HiREFFN: After pretraining $1B$ for a large number of steps ($\mathcal{M}$), we continue to pretrain it for a similar number of additional steps with group sparse top$k$ operation (equation 6) on odd FFN layers to obtain $\mathcal{M}_{\textrm{ffn}}$ i.e., if the model has $\ell$ layers, then we modify only the $1^{\textrm{st}},3^{\textrm{rd}},...,(2*\lfloor\frac{\ell}{2}\rfloor1)^{% \textrm{th}}$ layers to be group sparse. For fair comparison we continue to pretrain $\mathcal{M}$ for the same number of additional steps as $\mathcal{M}_{\textrm{ffn}}$, but without the top$k$ operation to obtain the baseline model $\mathcal{M}_{\textrm{base}}$. While the exact computations are all performed in bf16 (i.e., $16$ bit floating point), the approximate computations in HiRE are performed in int4.
HiRESoftmax: We apply HiRESoftmax to $\mathcal{M}_{\textrm{base}}$ or $\mathcal{M}_{\textrm{ffn}}$ with different choices for approximate computation.

1.
For approximate computation with low rank, we train ${\mathbf{W}_{\textrm{approx}}}$ using cross entropy (CE) loss with respect to ground truth labels, with rank $r$ chosen to be $r=\frac{d_{\textrm{m}}}{4}$.

2.
For approximate computation with quantization, we perform the softmax computation in int4.
We also present results combining both low rank and quantization approximation. We refer to the model with HiRE on both Softmax and FFN layers as $\mathcal{M}_{\textrm{full}}$, while HiRESoftmax applied to $\mathcal{M}_{\textrm{base}}$ is referred to as $\mathcal{M}_{\textrm{sm}}$.
Baseline  $\mathcal{M}_{\textrm{ffn}}$ (HiREQ)  $\mathcal{M}_{\textrm{ffn}}$ (HiREQ) + $\mathcal{M}_{\textrm{sm}}$ (HiREQ + HiRELR)  
Pretraining Performance  Top1 Accuracy  57.15%  57.03%  56.93% 
Perplexity  2.045  2.056  NA  
Downstream Performance  Machine Translation  47.92  46.95  46.94 
SuperGLUE Benchmark  62.0  62.49  61.74  
Question Answering  29.65  30.88  30.86  
Discriminative Tasks  51.69  51.14  50.08  
Speedup  1.0x  1.16$\times$  1.47$\times$ 
$\mathcal{M}_{\textrm{ffn}}$ (HiREQ)  $\mathcal{M}_{\textrm{ffn}}$ + HiREQ + (DATOPk)  
Pretraining Performance  Top1 Accuracy  57.03%  56.82% 
Perplexity  2.056  2.064  
Downstream Performance  Machine Translation  46.95  47.03 
SuperGLUE Benchmark  62.49  61.37  
Question Answering  30.88  30.11  
Discriminative Tasks  51.14  50.33  
Speedup  1.0$\times$  2.27$\times$ 
4.2 Evaluation
We evaluate the performance of different models both in terms of quality as well as inference latency. We measure quality using evaluation on pretraining dataset as well evaluations on multiple downstream datasets. Following standard works in the domain, we compute downstream performance of the model by applying it to multiple tasks, each focusing on a specific capability of LLMs. Collectively these datasets provide us a thorough assessment framework. To facilitate evaluation of our pretrained base models we perform 1shot evaluations on all datasets.
 1.
 2.
 3.

4.
Discriminative Tasks: We use additional tasks to evaluate commonsense reasoning, ranking and textual entailment. See appendix for the full list of datasets.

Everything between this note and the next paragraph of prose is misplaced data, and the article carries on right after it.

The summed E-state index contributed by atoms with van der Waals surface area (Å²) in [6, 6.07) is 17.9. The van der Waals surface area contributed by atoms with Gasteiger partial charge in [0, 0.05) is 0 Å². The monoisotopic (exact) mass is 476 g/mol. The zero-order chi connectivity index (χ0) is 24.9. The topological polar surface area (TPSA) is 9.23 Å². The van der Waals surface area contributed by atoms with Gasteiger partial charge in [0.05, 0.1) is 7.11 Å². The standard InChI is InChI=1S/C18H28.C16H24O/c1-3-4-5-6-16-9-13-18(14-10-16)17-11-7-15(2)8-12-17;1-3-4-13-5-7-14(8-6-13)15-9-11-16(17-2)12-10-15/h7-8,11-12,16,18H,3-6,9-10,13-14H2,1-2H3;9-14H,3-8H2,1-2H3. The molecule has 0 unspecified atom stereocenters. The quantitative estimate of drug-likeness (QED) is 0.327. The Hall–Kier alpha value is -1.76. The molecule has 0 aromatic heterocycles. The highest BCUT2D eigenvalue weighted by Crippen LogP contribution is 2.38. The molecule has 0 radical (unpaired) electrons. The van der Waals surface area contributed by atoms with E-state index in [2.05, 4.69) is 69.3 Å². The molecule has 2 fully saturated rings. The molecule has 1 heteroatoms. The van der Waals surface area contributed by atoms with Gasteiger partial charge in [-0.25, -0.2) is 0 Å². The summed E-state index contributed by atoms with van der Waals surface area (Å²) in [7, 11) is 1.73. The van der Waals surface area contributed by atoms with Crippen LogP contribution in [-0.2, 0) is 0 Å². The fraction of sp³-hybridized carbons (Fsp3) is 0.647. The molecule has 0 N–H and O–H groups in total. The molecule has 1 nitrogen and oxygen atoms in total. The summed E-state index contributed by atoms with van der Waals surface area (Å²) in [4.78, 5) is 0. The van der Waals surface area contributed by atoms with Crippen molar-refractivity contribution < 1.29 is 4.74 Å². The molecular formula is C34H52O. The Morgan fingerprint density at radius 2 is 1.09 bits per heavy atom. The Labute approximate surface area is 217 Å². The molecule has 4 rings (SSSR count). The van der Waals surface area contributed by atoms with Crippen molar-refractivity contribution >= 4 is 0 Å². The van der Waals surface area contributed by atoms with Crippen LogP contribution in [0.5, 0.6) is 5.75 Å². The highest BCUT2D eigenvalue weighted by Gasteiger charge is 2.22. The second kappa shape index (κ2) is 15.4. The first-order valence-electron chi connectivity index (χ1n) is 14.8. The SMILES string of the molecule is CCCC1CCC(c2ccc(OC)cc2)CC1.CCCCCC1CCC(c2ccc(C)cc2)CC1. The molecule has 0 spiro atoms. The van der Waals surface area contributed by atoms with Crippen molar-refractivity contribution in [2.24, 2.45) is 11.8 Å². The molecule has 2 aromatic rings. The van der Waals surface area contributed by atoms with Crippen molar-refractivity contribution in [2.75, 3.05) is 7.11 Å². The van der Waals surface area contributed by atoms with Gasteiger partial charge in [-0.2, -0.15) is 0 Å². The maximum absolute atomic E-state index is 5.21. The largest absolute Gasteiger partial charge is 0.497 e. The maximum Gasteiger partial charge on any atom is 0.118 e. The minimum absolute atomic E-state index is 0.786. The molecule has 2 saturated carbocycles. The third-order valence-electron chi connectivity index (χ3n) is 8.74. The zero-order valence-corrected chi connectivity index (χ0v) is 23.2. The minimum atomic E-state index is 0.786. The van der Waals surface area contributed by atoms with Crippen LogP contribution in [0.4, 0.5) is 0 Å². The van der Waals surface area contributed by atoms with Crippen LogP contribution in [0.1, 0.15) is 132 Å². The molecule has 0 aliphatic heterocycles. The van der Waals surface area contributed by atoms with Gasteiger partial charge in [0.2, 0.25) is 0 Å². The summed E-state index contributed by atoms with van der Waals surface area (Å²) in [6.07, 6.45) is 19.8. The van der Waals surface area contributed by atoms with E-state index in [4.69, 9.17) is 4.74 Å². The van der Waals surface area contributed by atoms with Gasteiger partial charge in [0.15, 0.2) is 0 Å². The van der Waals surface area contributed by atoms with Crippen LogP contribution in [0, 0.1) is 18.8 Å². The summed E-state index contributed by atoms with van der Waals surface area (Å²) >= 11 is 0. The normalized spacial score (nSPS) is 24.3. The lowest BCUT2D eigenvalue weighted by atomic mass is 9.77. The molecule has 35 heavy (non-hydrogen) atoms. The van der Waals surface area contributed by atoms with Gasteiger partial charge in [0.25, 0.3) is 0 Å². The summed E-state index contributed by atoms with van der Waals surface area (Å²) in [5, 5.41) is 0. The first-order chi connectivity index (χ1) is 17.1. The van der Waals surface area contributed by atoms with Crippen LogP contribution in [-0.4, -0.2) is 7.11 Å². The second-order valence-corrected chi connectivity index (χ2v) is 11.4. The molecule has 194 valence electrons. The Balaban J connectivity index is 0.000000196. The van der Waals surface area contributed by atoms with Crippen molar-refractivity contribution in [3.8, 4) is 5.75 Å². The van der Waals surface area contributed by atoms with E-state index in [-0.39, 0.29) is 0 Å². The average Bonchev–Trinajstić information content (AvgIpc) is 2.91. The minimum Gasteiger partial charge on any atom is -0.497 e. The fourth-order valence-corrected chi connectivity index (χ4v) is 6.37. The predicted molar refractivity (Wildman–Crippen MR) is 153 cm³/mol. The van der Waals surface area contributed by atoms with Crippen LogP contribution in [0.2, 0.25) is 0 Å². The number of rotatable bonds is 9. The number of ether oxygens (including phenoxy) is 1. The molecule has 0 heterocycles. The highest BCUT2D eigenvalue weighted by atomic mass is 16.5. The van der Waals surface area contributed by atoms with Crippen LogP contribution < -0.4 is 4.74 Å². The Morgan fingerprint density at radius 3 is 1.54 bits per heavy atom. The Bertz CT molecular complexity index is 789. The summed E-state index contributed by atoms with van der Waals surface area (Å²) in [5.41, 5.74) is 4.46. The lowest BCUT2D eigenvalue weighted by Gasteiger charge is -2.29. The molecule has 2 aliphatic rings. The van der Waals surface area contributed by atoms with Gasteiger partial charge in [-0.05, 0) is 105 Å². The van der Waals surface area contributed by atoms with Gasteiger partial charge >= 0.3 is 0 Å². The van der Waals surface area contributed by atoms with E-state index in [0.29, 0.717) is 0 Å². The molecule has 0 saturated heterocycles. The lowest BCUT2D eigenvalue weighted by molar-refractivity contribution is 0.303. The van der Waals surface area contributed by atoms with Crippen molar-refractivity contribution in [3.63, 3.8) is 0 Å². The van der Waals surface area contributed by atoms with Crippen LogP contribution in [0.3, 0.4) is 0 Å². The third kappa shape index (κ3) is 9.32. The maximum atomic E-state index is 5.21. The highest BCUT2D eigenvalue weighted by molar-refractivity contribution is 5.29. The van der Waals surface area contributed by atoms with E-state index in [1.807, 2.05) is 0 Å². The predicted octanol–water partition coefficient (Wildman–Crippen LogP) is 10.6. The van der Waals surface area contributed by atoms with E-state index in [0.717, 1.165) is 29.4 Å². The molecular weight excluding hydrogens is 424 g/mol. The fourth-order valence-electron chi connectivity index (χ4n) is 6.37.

For Question Answering evaluations we use Exact Match as our metric (Except F1score for TyDiQA), Accuracy for Discriminative tasks and Character ngram Fscore (Popović, 2015) for machine translation. For each task group, we report the MacroAverage of task metrics in our downstream evaluations.
For evaluating inference latency, we use a single TPUv5e device with batch size of one, and for generating one full response per query. We also demonstrate the importance of DATOPk in scaling to multiple devices, by presenting results for a slice of $4$ TPUv5e devices. We report Speedups by measuring number of response tokens generated per unit time step.
4.3 Results
HiRESoftmax: Table 1 presents a comparison of $\mathcal{M}_{\textrm{sm}}$ (i.e., HiRE applied to the softmax layer of $\mathcal{M}_{\textrm{base}}$) with the baseline dense model ($\mathcal{M}_{\textrm{base}}$). Note that both HiREQ and HiRELR provide about $1.16\times$ speedup over baseline while providing almost the same nexttoken prediction accuracy on the pretraining dataset. Downstream accuracy is also within $0.2\%$ of the baseline. We observe that combining $\textrm{HiRE}\textrm{Q}$ and $\textrm{HiRE}\textrm{LR}$ improves the latency speedup to $1.22\times$ with less than $0.5\%$ overall drop in accuracy.
HiREFFN: Table 2 presents a comparison of both HiREFFN ($\mathcal{M}_{\textrm{ffn}}$) as well as the full HiRE approach applied to both the Softmax and FFN layers ($\mathcal{M}_{\textrm{full}}$), with respect to the original model ($\mathcal{M}_{\textrm{base}}$). Similar to softmax layer, here again combining HiRELR and HiREQ leads to as much as $1.47\times$ latency reduction while maintaining almost similar pretraining and downstream evaluation accuracy.
Multiple devices: In latency critical applications, LLMs are served on multiple accelerator devices, with their weights distributed across them. Implementing HiRE as is on multiple devices in this fashion turns out to be suboptimal due to the cost of identifying top$k$ activations jointly across all the devices. To overcome this, we proposed a distributed version of the top$k^{\prime}$ operation DATOPk, which first performs top$\frac{k^{\prime}}{d}$ operation on each of the $d$ devices and then takes a union of those activations to approximate top$k^{\prime}$ (Algorithm 2). As we can see from Table 3 improves the latency by $2.27\times$, compared to the vanilla implementation of HiRE (Algorithm 1), with comparable quality on average across downstream tasks.
Why high recall estimation?
HiRELR for Softmax (r=25%)  $k^{\prime}=\textrm{None}$  $k^{\prime}=32$  $k^{\prime}=64$  $k^{\prime}=128$  $k^{\prime}=256$  $k^{\prime}=384$  $k^{\prime}=512$